The experimental design was entirely randomized, in a 4 × 3 factorial (turmeric levels x vitamin E levels), totaling twelve combinations with 6 repetitions of 6 birds each. The treatments consisted of four levels of turmeric rhizome powder inclusion (0; 0.1%; 0.2% and 0.3%) and three levels of vitamin E inclusion (0; 50 and 100 IU/kg) mixed with a basal ration. The treatments were: T1, control diet without including turmeric extract and vitamin E; T2, 0 IU/kg vitamin E and 0.1% turmeric extract; T3, 0 IU/kg vitamin E and 0.2% turmeric; T4, 0 IU/kg vitamin E and 0.3% turmeric; T5, 50 IU/kg vitamin E and 0.0% turmeric; T6, 50 IU/kg vitamin E and 0.1% turmeric; T7, 50 IU/kg vitamin E and 0.2% turmeric; T8, 50 IU/kg vitamin E and 0.3% turmeric; T9, 100 IU/kg vitamin E and 0.0% turmeric; T10, 100 IU/kg vitamin E and 0.1% turmeric; T11, 100 IU/kg vitamin E and 0.2% turmeric; T12, 100 IU/kg vitamin E and 0.3% turmeric. The birds received water and feed at will during the entire experimental period, which was composed of four cycles of 28 days each. All rations used were isoenergetic, isoproteic and isoaminoacidic, formulated based on corn, soybean meal and wheat according to the nutritional recommendations proposed by  for the laying phase and differed only in relation to the addition of supplementary vitamin E and turmeric extract.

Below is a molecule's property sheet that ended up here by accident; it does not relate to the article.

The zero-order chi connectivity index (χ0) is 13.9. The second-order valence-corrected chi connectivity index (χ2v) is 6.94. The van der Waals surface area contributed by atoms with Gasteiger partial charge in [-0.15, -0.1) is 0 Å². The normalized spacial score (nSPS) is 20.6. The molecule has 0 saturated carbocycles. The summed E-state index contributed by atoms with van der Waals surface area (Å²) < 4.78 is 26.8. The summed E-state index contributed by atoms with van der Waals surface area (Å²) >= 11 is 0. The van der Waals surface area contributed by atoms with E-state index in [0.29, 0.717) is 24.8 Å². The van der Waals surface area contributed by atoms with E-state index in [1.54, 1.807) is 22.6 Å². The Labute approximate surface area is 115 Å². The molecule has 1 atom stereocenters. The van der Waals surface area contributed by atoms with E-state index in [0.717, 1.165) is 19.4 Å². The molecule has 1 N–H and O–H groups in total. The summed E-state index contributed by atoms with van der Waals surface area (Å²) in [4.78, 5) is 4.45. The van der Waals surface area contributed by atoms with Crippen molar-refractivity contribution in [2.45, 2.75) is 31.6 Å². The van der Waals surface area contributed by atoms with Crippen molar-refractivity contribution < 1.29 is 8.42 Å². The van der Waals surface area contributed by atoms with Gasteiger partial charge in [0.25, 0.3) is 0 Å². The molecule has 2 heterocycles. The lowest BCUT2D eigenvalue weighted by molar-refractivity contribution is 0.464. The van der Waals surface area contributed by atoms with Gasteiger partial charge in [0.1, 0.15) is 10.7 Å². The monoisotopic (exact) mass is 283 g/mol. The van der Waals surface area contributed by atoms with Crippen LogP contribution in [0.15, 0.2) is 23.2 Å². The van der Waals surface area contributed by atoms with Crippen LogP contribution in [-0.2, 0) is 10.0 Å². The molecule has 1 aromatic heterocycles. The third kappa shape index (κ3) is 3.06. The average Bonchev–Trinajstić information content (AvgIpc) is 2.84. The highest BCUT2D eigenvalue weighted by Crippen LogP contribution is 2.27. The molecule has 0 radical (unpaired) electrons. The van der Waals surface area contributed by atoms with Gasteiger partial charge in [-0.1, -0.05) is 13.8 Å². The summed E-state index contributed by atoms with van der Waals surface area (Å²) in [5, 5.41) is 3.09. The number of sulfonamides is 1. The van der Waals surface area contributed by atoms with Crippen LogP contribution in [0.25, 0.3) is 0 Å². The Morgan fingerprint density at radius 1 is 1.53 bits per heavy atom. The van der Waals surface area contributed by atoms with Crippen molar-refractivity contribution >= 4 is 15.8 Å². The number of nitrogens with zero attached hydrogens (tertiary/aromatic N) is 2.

The maximum and minimum temperatures were measured with the help of a mini data logger located in a central point of the aviary and were recorded daily at 8 o’clock. The mean temperatures were 22.37˚C ± 2.73˚C and 15.22˚C ± 4.98˚C for maximum and minimum, respectively. Daily mortality data and the number of whole and broken eggs collected were recorded in a proper form. The birds were fed twice a day and during the day the feeders were homogenized several times. The eggs were collected and counted daily.
The economic parameters analyzed were:
Effective operational cost (COE): represents the cost effectively disbursed by the producer to generate a certain quantity of a product. This cost includes labor costs, cost of machinery and equipment and expenses with inputs  .
Gross revenue (GR): represents the monetary value obtained from the sale of production. It was calculated according to the quantity of commercial eggs (Q) and the selling price of the product (PV).